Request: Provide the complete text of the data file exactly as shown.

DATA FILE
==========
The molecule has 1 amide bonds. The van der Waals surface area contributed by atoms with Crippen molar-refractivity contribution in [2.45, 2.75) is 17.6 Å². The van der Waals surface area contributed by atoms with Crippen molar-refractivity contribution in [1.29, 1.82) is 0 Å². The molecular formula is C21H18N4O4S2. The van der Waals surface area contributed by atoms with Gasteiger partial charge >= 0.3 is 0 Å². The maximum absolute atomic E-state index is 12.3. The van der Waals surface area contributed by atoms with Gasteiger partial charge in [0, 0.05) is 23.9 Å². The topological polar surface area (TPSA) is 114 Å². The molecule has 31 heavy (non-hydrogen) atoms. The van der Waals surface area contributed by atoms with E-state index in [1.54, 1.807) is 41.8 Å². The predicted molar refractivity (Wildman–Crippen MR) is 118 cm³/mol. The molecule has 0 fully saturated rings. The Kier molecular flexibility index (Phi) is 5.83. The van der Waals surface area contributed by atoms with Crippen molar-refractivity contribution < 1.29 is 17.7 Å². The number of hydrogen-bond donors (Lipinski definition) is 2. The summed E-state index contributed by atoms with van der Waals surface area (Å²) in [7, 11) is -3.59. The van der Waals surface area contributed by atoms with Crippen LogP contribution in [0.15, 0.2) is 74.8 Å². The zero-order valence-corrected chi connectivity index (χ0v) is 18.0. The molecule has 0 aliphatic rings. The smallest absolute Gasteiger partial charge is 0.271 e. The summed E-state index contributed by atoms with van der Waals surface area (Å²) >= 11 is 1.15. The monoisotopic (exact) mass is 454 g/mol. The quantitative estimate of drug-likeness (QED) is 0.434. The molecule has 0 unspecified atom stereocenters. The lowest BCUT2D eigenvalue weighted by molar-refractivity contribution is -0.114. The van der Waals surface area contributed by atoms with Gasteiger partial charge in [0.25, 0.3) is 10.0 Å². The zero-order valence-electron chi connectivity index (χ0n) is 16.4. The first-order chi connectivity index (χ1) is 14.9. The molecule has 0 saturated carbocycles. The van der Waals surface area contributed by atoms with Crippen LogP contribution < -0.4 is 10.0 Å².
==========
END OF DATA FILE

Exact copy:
The molecule has 1 amide bonds. The van der Waals surface area contributed by atoms with Crippen molar-refractivity contribution in [2.45, 2.75) is 17.6 Å². The van der Waals surface area contributed by atoms with Crippen molar-refractivity contribution in [1.29, 1.82) is 0 Å². The molecular formula is C21H18N4O4S2. The van der Waals surface area contributed by atoms with Gasteiger partial charge >= 0.3 is 0 Å². The maximum absolute atomic E-state index is 12.3. The van der Waals surface area contributed by atoms with Gasteiger partial charge in [0, 0.05) is 23.9 Å². The topological polar surface area (TPSA) is 114 Å². The molecule has 31 heavy (non-hydrogen) atoms. The van der Waals surface area contributed by atoms with E-state index in [1.54, 1.807) is 41.8 Å². The predicted molar refractivity (Wildman–Crippen MR) is 118 cm³/mol. The molecule has 0 fully saturated rings. The Kier molecular flexibility index (Phi) is 5.83. The van der Waals surface area contributed by atoms with Crippen molar-refractivity contribution < 1.29 is 17.7 Å². The number of hydrogen-bond donors (Lipinski definition) is 2. The summed E-state index contributed by atoms with van der Waals surface area (Å²) in [7, 11) is -3.59. The van der Waals surface area contributed by atoms with Crippen LogP contribution in [0.15, 0.2) is 74.8 Å². The zero-order valence-corrected chi connectivity index (χ0v) is 18.0. The molecule has 0 aliphatic rings. The smallest absolute Gasteiger partial charge is 0.271 e. The summed E-state index contributed by atoms with van der Waals surface area (Å²) >= 11 is 1.15. The monoisotopic (exact) mass is 454 g/mol. The quantitative estimate of drug-likeness (QED) is 0.434. The molecule has 0 unspecified atom stereocenters. The lowest BCUT2D eigenvalue weighted by molar-refractivity contribution is -0.114. The van der Waals surface area contributed by atoms with Gasteiger partial charge in [0.25, 0.3) is 10.0 Å². The zero-order valence-electron chi connectivity index (χ0n) is 16.4. The first-order chi connectivity index (χ1) is 14.9. The molecule has 0 saturated carbocycles. The van der Waals surface area contributed by atoms with Crippen LogP contribution < -0.4 is 10.0 Å².